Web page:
GM John Idzik: Jets To ‘Explore Every Measure To Bring In Talent’
NEW YORK (CBSNewYork/AP) — John Idzik took the podium with a massive job ahead — turning around the embattled Jets.
Idzik was introduced Thursday as Gang Green’s new general manager, replacing the fired Mike Tannenbaum.
The 52-year-old, formerly the Seahawks’ vice president of football administration, said the Jets will “explore every measure to bring in talent and to compete.” He added that the NFL draft will be the team’s “lifeline.”
Idzik, wearing a green and black checkered tie, was hired last Friday after a two-week search by the Jets that included 10 candidates. Idzik had been with the Seahawks the past six seasons after previously working in the front offices of Tampa Bay and Arizona.
Idzik’s primary strengths include managing salaries and the salary cap, but he has also worked in player personnel — a combination that attracted the Jets. Calling it a “very, very important day” for the team, owner Woody Johnson adds that Idzik has “the requisite” to help rebuild the team into a perennial playoff contender.
As the team’s foundation appears to be crumbling under a messy salary cap situation, Idzik said his first order of business would be a “thorough and comprehensive review of our roster.”
Idzik, who will have the final say on all personnel decisions, but he and Johnson often repeated that things will be a “collaborative” effort, which will include coach Rex Ryan.
“It will be the power of ‘we’ over ‘me,'” Idzik said.
He will face immediate challenges with the Jets. He will have to make decisions on whether to keep quarterbacks Mark Sanchez, who is due $8.25 million in guarantees next season and would cost the Jets a $17.1 million cap hit if they cut him, and Tim Tebow, who is not expected back after one disappointing and unproductive season.
“We just need to take our time and evaluate Mark, along with everyone else,” Idzik said.
New York is also about $19 million over the salary cap.
“I never saw the salary cap as a hindrance,” said Idzik, adding that he’s confident the Jets can have “fruitful” offseason.
Neither he nor Johnson would definitively answer questions about the Jets possibly exploring a trade involving star cornerback Darrelle Revis, who is recovering from a serious knee injury.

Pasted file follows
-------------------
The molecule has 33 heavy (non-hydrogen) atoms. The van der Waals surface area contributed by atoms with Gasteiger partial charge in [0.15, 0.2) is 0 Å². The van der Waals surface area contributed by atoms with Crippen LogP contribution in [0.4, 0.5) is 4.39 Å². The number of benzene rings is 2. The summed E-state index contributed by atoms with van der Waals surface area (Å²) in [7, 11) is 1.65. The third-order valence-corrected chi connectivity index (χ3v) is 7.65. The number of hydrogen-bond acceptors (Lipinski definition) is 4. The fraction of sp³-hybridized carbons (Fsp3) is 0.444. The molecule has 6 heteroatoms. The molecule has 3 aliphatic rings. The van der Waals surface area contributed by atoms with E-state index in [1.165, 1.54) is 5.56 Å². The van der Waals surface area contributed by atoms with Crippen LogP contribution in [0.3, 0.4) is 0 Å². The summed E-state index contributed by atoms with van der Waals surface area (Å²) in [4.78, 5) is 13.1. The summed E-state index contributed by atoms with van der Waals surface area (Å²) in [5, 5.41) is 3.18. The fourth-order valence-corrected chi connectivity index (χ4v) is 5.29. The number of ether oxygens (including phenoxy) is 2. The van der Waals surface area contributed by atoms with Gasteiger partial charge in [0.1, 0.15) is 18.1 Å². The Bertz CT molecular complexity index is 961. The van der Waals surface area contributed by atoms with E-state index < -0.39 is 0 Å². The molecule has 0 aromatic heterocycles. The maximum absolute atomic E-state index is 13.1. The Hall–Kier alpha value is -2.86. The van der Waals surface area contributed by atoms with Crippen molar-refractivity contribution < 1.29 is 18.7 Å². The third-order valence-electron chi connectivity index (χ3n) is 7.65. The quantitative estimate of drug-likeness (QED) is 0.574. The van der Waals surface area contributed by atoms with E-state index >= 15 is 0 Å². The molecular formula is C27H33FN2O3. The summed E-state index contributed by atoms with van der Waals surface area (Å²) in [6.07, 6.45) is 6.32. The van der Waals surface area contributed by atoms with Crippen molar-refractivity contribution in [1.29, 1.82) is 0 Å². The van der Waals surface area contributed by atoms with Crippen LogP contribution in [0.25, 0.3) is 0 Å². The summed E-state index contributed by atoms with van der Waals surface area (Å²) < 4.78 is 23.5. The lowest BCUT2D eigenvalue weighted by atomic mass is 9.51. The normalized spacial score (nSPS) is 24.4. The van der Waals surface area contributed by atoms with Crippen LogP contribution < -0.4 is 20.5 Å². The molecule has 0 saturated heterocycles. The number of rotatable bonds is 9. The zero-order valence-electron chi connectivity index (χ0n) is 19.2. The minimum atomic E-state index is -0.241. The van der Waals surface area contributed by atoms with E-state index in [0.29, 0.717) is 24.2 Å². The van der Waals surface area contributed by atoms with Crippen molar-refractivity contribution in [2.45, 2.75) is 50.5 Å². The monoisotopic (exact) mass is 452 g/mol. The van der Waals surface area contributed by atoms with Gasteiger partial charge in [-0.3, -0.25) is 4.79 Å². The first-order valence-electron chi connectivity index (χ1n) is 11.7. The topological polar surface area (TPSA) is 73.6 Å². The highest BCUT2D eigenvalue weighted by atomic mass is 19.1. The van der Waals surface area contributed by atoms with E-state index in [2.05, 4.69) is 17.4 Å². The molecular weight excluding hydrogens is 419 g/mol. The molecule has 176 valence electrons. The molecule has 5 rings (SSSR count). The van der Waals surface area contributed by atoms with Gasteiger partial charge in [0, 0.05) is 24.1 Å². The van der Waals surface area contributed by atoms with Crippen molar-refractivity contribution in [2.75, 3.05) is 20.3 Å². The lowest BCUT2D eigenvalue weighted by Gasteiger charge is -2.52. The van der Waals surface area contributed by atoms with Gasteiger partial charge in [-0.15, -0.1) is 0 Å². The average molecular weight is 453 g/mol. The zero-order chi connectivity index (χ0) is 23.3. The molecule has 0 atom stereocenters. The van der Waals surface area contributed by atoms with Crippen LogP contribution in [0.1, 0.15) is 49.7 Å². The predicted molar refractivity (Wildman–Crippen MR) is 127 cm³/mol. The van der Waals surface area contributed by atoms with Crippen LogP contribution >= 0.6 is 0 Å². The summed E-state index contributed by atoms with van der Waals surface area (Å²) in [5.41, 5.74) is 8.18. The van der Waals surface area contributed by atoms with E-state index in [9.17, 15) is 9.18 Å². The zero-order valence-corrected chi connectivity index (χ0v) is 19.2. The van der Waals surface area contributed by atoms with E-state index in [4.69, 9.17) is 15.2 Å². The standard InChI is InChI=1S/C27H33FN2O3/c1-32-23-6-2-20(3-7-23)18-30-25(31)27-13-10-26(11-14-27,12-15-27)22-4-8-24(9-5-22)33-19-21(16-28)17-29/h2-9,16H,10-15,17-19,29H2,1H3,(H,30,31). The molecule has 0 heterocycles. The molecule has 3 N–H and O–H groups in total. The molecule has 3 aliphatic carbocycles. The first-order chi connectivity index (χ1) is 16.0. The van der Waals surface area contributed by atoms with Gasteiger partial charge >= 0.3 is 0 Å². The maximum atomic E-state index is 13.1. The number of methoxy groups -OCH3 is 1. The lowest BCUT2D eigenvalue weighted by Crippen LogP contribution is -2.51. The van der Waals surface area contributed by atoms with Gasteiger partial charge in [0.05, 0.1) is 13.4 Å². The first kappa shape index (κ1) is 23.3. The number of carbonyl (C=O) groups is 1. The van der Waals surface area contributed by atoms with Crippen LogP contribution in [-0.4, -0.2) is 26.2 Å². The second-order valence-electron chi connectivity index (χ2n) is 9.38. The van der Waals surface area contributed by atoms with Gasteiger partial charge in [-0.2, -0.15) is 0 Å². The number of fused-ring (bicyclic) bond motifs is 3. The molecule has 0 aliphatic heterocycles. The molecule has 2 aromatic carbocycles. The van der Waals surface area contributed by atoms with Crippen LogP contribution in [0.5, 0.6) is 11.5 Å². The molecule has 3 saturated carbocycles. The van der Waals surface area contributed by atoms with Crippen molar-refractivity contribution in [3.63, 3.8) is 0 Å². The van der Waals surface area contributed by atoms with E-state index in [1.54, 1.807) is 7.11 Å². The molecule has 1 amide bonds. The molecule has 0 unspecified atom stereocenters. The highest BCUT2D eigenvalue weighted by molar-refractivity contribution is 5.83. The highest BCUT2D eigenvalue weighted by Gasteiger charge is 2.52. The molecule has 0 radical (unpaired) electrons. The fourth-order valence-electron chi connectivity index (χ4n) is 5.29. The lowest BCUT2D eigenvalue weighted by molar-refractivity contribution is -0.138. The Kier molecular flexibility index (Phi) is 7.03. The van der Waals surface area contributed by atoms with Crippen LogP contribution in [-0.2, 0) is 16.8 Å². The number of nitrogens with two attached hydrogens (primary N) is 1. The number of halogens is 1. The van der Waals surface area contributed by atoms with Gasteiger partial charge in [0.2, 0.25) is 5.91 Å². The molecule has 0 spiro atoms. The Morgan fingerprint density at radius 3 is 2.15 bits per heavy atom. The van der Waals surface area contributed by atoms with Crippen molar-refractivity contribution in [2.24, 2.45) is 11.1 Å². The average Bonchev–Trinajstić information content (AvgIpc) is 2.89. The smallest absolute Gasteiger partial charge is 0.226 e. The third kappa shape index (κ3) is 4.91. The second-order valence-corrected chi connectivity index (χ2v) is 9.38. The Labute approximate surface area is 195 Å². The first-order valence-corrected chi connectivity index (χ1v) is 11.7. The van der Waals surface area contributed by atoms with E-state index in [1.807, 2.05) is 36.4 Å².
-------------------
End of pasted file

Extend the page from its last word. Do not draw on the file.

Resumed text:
“I would never say anything about a trade or contract,” Johnson said.
Revis, who has held out of training camp twice and nearly did again before last season, has a contract that voids after the 2013 season. The Jets also won’t be able to use the franchise or transition tag on him, so there’s some concern that the team won’t be able to re-sign and would prefer to get something back for him rather than lose him as a free agent next winter.
“I think it’s way premature to say anything specific,” Idzik said.
Ryan has often called Revis the best defensive player in the NFL.
“I’m not going into any of those specifics right now,” Ryan said. “Let’s let the process run its course.”
At the team’s season-ending news conference, Johnson defended retaining Ryan, and said potential GM candidates would have to be willing to work with the coach. That setup — having a coach already in place for an incoming GM — was considered a possible drawback by some.
“I look at Rex Ryan as a very accomplished coach, energetic, optimistic and engaging — and he gets players to play hard,” Idzik said. “I look forward to working with Rex Ryan. That, to me, was a plus.”
The Jets have also been perceived by many fans and media as having a circuslike atmosphere because of the headlines the franchise seems to constantly make off the field, including trading for Tebow and Ryan’s tattoo of his wife in a Sanchez jersey.
“I don’t sense dysfunction or anything like that,” Idzik said.
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